This is all naïve analytical stuff, I know.  I don’t have a sense for how effective Kazakh political opposition parties are (or even if any exist), but I suspect a lot of angry Kazakh citizens will be aware of the tragedies that are Syria and, closer to home, Belarus. The balance of probability is that they conclude that legitimate protest and reform is not achievable or would come at an appalling cost.  The options are “Syria” or continued repression garnished with shit economy.  Here’s how it plays out:

  1. The protests are crushed violently including by military force from fellow dictators, mainly at Russia’s direction
  2. Many protestors are killed, arrested or “disappeared”– accurate figures will never be known
  3. Additional repressive measures are developed by the Kazakh government, with Russia’s assistance
  4. The population go back to being resentful
  5. Government-controlled media outlets praise the defeat of “NATO gangsters” and warns the west not to consider meddling in the internal affairs of Kazakhstan

Don’t know what the answer is.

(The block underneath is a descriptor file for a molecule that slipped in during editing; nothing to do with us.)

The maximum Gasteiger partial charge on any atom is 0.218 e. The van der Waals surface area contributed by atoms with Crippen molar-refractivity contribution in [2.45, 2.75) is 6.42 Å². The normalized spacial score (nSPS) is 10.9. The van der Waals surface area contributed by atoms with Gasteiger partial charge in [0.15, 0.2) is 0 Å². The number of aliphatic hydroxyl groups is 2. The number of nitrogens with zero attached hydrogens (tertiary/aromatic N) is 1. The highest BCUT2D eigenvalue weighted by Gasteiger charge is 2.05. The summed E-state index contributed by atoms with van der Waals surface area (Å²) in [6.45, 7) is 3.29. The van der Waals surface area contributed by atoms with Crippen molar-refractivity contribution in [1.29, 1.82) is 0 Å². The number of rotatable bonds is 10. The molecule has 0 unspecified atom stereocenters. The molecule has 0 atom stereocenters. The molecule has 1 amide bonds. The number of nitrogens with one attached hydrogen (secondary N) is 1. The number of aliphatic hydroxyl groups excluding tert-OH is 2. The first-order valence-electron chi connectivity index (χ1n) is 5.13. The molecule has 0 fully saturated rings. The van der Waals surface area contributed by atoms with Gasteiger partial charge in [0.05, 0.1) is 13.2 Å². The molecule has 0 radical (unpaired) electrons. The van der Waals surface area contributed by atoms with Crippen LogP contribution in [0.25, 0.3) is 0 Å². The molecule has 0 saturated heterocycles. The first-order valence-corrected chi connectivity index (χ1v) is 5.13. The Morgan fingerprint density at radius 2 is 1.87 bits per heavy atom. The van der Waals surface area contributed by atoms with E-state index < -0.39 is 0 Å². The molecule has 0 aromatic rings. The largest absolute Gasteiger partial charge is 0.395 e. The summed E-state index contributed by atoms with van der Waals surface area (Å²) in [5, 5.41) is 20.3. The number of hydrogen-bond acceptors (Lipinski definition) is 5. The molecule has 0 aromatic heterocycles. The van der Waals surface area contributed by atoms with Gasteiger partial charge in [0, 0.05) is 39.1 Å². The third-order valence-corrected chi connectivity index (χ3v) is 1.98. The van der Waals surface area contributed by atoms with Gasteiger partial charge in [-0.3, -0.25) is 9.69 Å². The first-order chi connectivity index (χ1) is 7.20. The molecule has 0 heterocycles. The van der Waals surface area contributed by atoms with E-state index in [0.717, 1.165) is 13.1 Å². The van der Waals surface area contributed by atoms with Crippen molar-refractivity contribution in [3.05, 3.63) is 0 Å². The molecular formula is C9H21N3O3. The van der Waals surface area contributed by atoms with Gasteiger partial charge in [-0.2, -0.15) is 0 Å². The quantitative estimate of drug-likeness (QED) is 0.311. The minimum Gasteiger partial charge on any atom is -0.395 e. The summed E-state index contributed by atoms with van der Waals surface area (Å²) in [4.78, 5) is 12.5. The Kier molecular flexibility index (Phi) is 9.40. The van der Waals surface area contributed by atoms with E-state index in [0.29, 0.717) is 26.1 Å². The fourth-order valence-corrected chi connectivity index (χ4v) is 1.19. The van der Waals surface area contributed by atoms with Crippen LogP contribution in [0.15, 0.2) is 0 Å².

Here are some lyrics from Joe Strummer, taken from the song “Groovy Times”, by The Clash, written in 1978, that speak to the volatility and risks of civil protest and the importance of propaganda to the authorities:

They discovered one black Saturday

That mobs don’t march they run

So you can excuse the nervous triggerman

Just this once for jumping the gun

As they were picking up the dead

Out of the broken glass

Yes it’s number one, the radio said

Groovy times have come to pass!

One Comment leave one →
  1. January 6, 2022 2:32 pm

    “Why do old men cling on to power… power for its own sake.”
    You seem to answer the question. My interpretation of it: ‘they become trapped inside their own hybris.’